Goulbourne tallied 14 goals, 27 points, and 135 penalty minutes in 64 games played this season. Expect him to make the NHL someday, only because this is the Flyers.
#132- Terrance Amorosa
There is little information available on Amorosa because he is a fairly unknown high school student that went to Holderness Prep School in New Hampshire. He is a 6′-2″, 185 lb. defenseman from the Montreal area that will play in Sioux City of the USHL next fall. SanFilippo reported via twitter that “his assistant coach at Holderness introduced him to Flyers scout John Riley. Said MIN and DAL also had interest in him. He said he’s a good two-way defenseman who will look to continue development.”
“I’m a late bloomer, so first of all, I was never noticed by major junior Quebec leagues,” Amorosa told reporters. “I was never on the CHL list, I was never on those scouting lists, but going to school was always the right decision for me. School was very important to me, and college seemed like the best balance between hockey and school.”
Amorosa told reporters that he thinks part of the reason he was passed for so long was that he was 5′-6″ when many junior leagues were drafting players. Amorosa will be an interesting player to watch, considered just three teams contacted him after his prep season ended. Does he have the potential to be a mid-pairing NHL defenseman, or like 2010 prospect Petr Placek, will this prep school player buckle at more advanced levels?
#162- Merrick Madsen
Another high school selection, Madsen is a 6′-4″, 177-lb. goaltender from Idaho. Madsen was ranked the 26th best North American goaltender after putting up a 3.22 goals-against-average and 0.908 save percentage at Proctor Academy. He will be joining the USHL this fall as well.
As far as goaltending selections ago, this is another very high risk pick. While it is a sixth round selection, the Flyers left Patrik Bartosak (ranked 6th), Antoine Bibeau (ranked 9th), and a dozen other goaltenders on the board before taking Madsen. Again, we have to hope that Philadelphia knows something the general public doesn’t, because I suspect the organization will not give this teen the time he needs to develop if he’s just entering the USHL next season.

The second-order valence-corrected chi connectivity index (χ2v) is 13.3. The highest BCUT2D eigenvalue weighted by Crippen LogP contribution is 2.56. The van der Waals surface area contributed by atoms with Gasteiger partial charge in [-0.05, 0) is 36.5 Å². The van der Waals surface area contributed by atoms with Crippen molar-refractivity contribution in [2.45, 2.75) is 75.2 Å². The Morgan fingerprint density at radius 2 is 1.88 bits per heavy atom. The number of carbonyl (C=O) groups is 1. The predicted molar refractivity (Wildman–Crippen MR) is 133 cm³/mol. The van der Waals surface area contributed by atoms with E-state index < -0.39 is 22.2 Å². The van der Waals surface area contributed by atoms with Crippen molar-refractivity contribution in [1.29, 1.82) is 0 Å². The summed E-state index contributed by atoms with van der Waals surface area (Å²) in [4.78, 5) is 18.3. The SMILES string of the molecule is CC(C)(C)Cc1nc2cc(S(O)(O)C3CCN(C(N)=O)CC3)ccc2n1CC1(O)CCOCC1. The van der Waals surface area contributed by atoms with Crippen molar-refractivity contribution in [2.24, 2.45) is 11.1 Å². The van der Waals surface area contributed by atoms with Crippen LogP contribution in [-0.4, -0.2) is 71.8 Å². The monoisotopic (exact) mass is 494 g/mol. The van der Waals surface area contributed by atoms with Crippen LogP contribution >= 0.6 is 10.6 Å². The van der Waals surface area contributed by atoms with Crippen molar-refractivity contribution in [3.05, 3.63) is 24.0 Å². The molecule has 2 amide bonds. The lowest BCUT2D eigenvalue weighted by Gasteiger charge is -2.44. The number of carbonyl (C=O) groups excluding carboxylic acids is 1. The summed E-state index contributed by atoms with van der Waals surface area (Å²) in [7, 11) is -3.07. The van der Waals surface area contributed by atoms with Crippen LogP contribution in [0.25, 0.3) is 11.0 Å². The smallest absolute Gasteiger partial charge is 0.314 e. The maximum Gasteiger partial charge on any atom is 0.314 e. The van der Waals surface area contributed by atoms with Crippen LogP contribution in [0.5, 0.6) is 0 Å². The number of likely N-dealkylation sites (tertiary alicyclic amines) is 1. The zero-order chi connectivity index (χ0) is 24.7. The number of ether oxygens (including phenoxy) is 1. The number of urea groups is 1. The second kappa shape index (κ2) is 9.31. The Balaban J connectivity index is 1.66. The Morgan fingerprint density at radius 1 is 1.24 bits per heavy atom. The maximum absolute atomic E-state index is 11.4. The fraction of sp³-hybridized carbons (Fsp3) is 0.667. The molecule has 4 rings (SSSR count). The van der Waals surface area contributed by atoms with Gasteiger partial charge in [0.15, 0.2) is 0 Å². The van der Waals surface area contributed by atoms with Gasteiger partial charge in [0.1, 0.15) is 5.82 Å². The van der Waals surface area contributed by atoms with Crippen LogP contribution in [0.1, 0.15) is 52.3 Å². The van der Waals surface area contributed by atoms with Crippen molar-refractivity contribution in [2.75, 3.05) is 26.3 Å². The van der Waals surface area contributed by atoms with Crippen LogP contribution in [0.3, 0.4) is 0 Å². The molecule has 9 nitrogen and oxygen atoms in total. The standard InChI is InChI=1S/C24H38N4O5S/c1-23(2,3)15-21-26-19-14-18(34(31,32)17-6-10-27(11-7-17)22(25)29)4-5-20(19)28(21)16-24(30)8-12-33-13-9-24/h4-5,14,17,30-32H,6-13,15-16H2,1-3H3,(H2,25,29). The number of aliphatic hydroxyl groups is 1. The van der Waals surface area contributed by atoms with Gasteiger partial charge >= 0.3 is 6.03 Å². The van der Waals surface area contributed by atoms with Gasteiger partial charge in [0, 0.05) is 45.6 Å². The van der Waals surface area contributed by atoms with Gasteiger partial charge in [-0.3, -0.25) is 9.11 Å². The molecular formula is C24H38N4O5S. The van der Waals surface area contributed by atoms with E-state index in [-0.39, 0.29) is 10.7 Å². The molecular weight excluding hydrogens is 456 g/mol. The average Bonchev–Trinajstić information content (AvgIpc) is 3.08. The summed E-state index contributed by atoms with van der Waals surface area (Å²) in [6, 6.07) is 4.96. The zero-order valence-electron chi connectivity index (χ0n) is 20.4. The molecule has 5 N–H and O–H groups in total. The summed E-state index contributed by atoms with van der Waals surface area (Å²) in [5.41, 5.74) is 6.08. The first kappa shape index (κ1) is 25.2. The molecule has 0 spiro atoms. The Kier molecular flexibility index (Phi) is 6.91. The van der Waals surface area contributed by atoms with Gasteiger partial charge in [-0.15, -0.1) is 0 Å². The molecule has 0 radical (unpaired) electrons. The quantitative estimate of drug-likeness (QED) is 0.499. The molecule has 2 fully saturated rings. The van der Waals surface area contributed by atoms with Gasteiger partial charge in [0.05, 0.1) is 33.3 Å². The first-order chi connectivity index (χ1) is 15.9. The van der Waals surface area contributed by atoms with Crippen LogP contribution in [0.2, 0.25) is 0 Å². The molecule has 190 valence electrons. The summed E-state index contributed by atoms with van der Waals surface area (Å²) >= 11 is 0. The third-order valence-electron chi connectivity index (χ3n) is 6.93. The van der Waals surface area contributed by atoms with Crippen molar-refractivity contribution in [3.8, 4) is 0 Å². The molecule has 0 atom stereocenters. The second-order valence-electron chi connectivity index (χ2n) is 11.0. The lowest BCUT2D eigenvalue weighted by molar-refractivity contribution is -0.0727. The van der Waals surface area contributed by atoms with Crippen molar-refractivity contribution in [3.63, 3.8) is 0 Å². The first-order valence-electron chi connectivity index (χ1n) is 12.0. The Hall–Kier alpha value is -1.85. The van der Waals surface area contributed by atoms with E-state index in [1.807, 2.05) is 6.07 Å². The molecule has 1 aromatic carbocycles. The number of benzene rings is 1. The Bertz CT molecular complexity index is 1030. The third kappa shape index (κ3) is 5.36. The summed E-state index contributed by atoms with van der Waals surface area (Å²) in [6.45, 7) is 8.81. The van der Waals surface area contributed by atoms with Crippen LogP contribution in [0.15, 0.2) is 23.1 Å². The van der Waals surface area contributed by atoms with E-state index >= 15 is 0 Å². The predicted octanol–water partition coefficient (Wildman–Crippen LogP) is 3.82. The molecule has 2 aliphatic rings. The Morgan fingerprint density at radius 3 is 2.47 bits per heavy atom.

#192- David Drake
Drake is the third USHL product selected by the Flyers (if you count the last two picks) as well as the fourth defenseman selected in the draft by the Flyers. Drake is an 18-year-old 6′-4″ defenseman from Illinois that scored 1 goal in 12 games played this past year (to go along with a -13 rating) for the Des Moines Buccaneers.
Drake was not ranked by ISS or CSS.
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The best feeling that one can take away from this draft is “wait and see.” Every pick either has a high risk of not meeting the potential for where the player was drafted or a low chance of even making an impact at the NHL level. Some of that comes with drafting defensemen and goaltenders, which are very difficult positions with which to gauge NHL talent.
They just left so, so many players on the boards that were universally regarded that you have to wonder what they saw or didn’t see to contradict those rankings.
The Buffalo Sabres, by and large, scored the best talent at the draft. Between Rasmus Ristolainen and Nikita Zadorov, they drafted two of the five best defensemen in the draft. They also added top forwards J.T. Compher and Justin Bailey and top European goaltender Juuse Saros (along with 4th ranked North American goaltender Calvin Petersen).
This is the Sabres.
As a Flyers fan, this draft was a disappointment. You can’t call it a “failure” because Morin and Hägg could eventually develop into elite talent and these late round USHL players could turn out to be respectable support players, but the organization needed slam dunk selections after the 2013 NHL season.
The organization also failed to move defenseman Braydon Coburn at the draft. There was (and still is) an offer from the Edmonton Oilers to the Flyers, but Holmgren apparently can’t get the deal that he wants. The exact deal remains a mystery, so if Holmgren is taking his time to wait until a better offer comes around, I can respect that. It just seems like the longer they wait, though, the lower that value will get.
The next milestone in the NHL world is the opening of free agency on July 5. The Flyers have around $4 million in cap space and still need to find a goaltender.